10 Country: Jesse's Building Persistence - WALB.com, Albany News, Weather, Sports

10 Country: Jesse's Building Persistence

July 31, 2007

Lowndes Co. -- It seems to take forever to build a house, especially when you want to move in as quickly as you can. But what if you had to wait decades to see it finished?

You have to look hard to find Jesse Perez's new home because it fits right in with the tall pine trees. "When I started these pine trees were small," says Jesse as he proudly shows off his dream house.

Sometimes a big dream needs the right person with the right key at the right time to make it come true. "I see a project. It's been a hobby more than anything else," says Jesse as he stands in the front door looking at all the wood piled on the floor.

A seemingly never-ending project, with a goal that many others hope they would reach.  "Build a house debt-free," says Jesse who built most of the house by himself, and enjoys improvising. He made a crane to put the heavy support beams in the right places.

"I thought it was going to take three years, at the most five years. It's been a while now," says Jesse.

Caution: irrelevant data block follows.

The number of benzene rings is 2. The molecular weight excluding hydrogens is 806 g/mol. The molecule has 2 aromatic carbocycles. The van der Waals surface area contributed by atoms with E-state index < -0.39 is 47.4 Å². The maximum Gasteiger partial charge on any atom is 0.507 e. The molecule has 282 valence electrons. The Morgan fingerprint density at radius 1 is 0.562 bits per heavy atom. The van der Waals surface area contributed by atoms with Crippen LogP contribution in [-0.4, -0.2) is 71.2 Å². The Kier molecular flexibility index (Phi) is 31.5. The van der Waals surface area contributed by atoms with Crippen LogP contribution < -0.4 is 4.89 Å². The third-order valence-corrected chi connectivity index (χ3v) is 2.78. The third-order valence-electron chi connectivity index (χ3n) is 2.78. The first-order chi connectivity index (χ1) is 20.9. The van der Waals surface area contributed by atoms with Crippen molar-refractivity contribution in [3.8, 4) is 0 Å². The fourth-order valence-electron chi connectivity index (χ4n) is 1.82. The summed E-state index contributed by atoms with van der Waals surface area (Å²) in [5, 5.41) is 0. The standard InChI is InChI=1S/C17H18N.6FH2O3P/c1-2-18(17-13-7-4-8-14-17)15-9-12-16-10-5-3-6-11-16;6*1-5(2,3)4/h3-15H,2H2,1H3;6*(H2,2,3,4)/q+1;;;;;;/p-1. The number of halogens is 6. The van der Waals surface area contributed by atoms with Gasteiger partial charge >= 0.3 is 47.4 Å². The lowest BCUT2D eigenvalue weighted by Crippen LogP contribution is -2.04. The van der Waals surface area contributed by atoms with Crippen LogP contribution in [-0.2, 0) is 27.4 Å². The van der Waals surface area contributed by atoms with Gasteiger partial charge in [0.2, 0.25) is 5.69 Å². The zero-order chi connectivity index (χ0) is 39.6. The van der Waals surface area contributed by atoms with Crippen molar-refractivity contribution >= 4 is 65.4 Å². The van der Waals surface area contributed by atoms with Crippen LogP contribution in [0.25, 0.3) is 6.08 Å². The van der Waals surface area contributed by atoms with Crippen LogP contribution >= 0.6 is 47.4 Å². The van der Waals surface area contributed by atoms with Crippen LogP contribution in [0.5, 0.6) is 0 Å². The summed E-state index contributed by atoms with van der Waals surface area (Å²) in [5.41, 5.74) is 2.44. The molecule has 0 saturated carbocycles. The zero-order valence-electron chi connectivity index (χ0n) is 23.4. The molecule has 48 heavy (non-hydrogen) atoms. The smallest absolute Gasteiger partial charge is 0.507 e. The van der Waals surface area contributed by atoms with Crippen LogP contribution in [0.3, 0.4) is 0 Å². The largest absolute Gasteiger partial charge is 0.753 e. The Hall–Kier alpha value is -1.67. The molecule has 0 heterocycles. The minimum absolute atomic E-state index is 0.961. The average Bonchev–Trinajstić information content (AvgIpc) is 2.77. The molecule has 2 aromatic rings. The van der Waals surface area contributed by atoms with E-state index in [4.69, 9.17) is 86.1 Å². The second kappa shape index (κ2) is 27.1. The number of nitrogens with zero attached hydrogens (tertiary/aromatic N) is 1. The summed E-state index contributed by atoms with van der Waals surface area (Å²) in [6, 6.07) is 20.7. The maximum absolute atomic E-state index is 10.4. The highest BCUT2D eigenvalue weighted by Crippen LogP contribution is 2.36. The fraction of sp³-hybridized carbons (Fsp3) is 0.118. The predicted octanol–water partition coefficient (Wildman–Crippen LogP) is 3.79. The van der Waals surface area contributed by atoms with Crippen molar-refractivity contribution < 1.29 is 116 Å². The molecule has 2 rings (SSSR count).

Some people might say more like an eternity. He has put 25 years of his heart and soul into his project, finding that time moves quite slowly when you're building your own house, becoming rather philosophical about the construction time. "Nail one two-by-four at a time," says Jesse.

Cut one shingle at a time; make one laminated window casing at a time-all hand constructed to look as perfectly as he could make it.

At one time, he had a different construction plan until he got a life threatening surprise.

"My very first physical they discovered cancer. My building sat there for over two years," says Jesse who could barely show up for work because the treatments made him so weak.

After successful treatments, he tore down the original work and started plan B, a home with about 3,300 square feet of living space.

A lot of the wood for the big house came from the generosity of people who gave him their downed pine trees.

Jesse bought a saw mill to cut the lumber, stacked and dried it to build the house. "If you ever get sawdust on you, that's all it takes. You'll be a carpenter all your life," says Jesse as he cuts a two-by-four with a power saw.

A carpenter who follows local building regulations to the letter, but when will he finish it? Don't hold your breath. "Probably be in it in two years," says Jesse who feels a bit anxious, wanting the project to come to an end.

"I might contract some help," says Jesse. Why get help after 25 years? He has another dream. He wants special people to live in the house and not just anyone, either.

"Missionaries who travel up and down I-75 need a place to rest. They got one here," says Jesse who would welcome exchange students who want to continue their education.

A first-class rest stop built by a persistent man with a heart as big as his new house.